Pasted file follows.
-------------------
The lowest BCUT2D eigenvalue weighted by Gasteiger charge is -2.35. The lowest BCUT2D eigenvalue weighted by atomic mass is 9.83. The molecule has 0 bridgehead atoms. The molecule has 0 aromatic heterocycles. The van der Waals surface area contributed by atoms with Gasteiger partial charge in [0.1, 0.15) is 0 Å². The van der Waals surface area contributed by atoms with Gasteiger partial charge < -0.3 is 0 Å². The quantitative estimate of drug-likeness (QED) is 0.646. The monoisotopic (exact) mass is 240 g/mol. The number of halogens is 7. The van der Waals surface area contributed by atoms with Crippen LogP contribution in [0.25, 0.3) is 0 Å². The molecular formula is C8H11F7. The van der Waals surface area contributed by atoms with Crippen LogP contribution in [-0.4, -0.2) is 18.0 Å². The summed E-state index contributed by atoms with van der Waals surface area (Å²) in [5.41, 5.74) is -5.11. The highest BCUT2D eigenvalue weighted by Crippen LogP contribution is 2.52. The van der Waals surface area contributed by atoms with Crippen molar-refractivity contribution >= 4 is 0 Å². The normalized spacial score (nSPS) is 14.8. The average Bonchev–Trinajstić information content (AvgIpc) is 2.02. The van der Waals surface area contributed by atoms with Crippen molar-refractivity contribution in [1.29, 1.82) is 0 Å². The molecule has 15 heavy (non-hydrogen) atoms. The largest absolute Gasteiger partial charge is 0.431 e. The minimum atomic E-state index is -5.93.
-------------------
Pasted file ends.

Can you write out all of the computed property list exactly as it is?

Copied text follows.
The lowest BCUT2D eigenvalue weighted by Gasteiger charge is -2.35. The lowest BCUT2D eigenvalue weighted by atomic mass is 9.83. The molecule has 0 bridgehead atoms. The molecule has 0 aromatic heterocycles. The van der Waals surface area contributed by atoms with Gasteiger partial charge in [0.1, 0.15) is 0 Å². The van der Waals surface area contributed by atoms with Gasteiger partial charge < -0.3 is 0 Å². The quantitative estimate of drug-likeness (QED) is 0.646. The monoisotopic (exact) mass is 240 g/mol. The number of halogens is 7. The van der Waals surface area contributed by atoms with Crippen LogP contribution in [0.25, 0.3) is 0 Å². The molecular formula is C8H11F7. The van der Waals surface area contributed by atoms with Crippen LogP contribution in [-0.4, -0.2) is 18.0 Å². The summed E-state index contributed by atoms with van der Waals surface area (Å²) in [5.41, 5.74) is -5.11. The highest BCUT2D eigenvalue weighted by Crippen LogP contribution is 2.52. The van der Waals surface area contributed by atoms with Crippen molar-refractivity contribution >= 4 is 0 Å². The normalized spacial score (nSPS) is 14.8. The average Bonchev–Trinajstić information content (AvgIpc) is 2.02. The van der Waals surface area contributed by atoms with Crippen molar-refractivity contribution in [1.29, 1.82) is 0 Å². The molecule has 15 heavy (non-hydrogen) atoms. The largest absolute Gasteiger partial charge is 0.431 e. The minimum atomic E-state index is -5.93.